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Dan Neil

Neil finally concedes in HD48

At long last, it’s finally over.

Republican Dan Neil dropped out of the race today for the Texas House seat in District 48.

Neil lost to Rep. Donna Howard, D-Austin, on Election Day by 16 votes. After a recount, Howard’s margin fell to 12 votes. Neil then exercised his right to contest the election, which sent the matter to the Texas House. There, Speaker Joe Straus appointed Rep. Will Hartnett, a Dallas Republican, to serve as a “master of discovery” and hold a trial-like hearing.

After four days of listening to voters whose votes were suspect, Hartnett eliminated several ballots, and Howard’s margin was reduced to just four votes.

But just like in any contest, a tight victory is still a victory. And Hartnett said in a recommendation that Howard should retain her seat.

That was followed by the unanimous vote of the special committee in favor of Howard. Hard to see a path to victory from there, I suppose. A statement from Rep. Howard is beneath the fold. The Trib has more.

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Howard wins again

It’s fourth and long for Dan Neil.

The House Election Contest Committee unanimously voted [Tuesday] to uphold Rep. Will Hartnett’s determination that Donna Howard won the long-disputed House District 48 seat. Committee members said Republican Dan Neil did not provide clear and convincing evidence to win. If Neil decides to challenge the committee’s vote, it will go to the House floor.

[…]

The committee, chaired by Rep. Todd Hunter, R-Corpus Christi, heard closing arguments from both sides today. Neil’s lawyer and former state Rep. Joe Nixon focused on five voters — two who lived outside the county and three who lived outside of the district during the election season. According to current statutes, residents are allowed to vote in their individual district if they reside in the same county and fill out a statement of residence. The three voters, Nixon said, did not fill out a statement of residence.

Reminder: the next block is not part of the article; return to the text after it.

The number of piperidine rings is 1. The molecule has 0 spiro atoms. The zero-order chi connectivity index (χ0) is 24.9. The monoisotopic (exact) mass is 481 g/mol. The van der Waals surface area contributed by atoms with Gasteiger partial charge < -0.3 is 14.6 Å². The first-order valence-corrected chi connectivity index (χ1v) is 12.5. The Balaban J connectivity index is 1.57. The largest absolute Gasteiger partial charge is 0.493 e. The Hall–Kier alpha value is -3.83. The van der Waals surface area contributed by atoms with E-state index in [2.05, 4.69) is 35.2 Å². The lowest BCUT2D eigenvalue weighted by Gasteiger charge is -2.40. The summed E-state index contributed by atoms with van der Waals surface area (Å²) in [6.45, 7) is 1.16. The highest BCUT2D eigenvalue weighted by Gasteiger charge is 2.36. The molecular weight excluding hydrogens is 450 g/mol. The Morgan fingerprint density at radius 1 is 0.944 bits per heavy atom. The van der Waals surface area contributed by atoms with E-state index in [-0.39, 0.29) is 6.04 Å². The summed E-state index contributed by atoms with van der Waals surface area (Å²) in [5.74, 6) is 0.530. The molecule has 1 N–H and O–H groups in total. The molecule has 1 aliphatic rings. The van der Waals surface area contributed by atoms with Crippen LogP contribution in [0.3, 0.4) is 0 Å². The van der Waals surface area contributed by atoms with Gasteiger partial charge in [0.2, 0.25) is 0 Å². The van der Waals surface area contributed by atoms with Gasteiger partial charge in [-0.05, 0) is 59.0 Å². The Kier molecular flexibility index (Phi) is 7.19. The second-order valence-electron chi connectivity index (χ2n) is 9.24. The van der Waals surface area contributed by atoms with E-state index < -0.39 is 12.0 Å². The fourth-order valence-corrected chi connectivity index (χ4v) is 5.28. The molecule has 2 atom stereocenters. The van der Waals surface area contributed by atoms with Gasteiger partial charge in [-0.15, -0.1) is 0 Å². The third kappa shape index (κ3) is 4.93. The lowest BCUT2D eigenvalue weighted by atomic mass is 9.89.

“It’s like having a suspended driver’s license,” he said. “You don’t really have one.”

Nixon said Neil was bearing the burden of human error, and that it was up to the committee to fix those mistakes if the true outcome could be ascertained — and, if not, to declare the election void.

Howard’s attorney, Randall “Buck” Wood, said Neil was asking for legislators to ignore existing law and make new law.

“They are simply asking you not to ask a judicial body, but to act as a legislative and political body,” Wood said. “But you’re sitting here as judge and jury.”

Hartnett said the only issue in question is where the individual actually lives.

“If we open the door to strict application to these requirements, we might as well allow re-dos for every time an election is this close,” he said.

After the committee vote, Neil said he was not surprised about the outcome, but about the unanimous vote. Going into today’s committee meeting, Neil said his team leaned toward taking the matter to the House floor, but he is likely to finalize that decision [Wednesday].

Seems to me that if we always adhered to the standard Nixon advocates, Sen. Bill Birdwell would have been knocked off the ballot last year. Be that as it may, I don’t know what Neil was expecting. I doubt he’ll get any more joy from the House, but hey, it’s Bob Perry’s his money. Rep. Howard released a statement that said:

I am obviously pleased with the committee’s decision regarding this extremely close election. Their unanimous vote reaffirms Master Hartnett’s thorough scrutiny of the details of this election contest. I look forward to continuing to serve the residents of House District 48.

As do the rest of us. Most of us, anyway. Postcards has more.

Neil in it till the bitter end

I guess he doesn’t have anything else to do right now.

After some vacillation, the Republican who is contesting his loss to incumbent state Rep. Donna Howard said [Wednesday] that he is now inclined to take his fight the distance.

Last month, Republican Dan Neil said his decision to continue contesting the election might depend on the upcoming recommendation of a special House committee. But now, he said, he wants to push the matter all the way to the House floor.

“I’m back and forth on it,” Neil said.

Howard beat Neil on Election Day by 16 votes. Eventually, Neil contested the election, which led to a trial-like hearing led by Rep. Will Hartnett, a Dallas Republican. Hartnett ruled that Howard should keep her seat.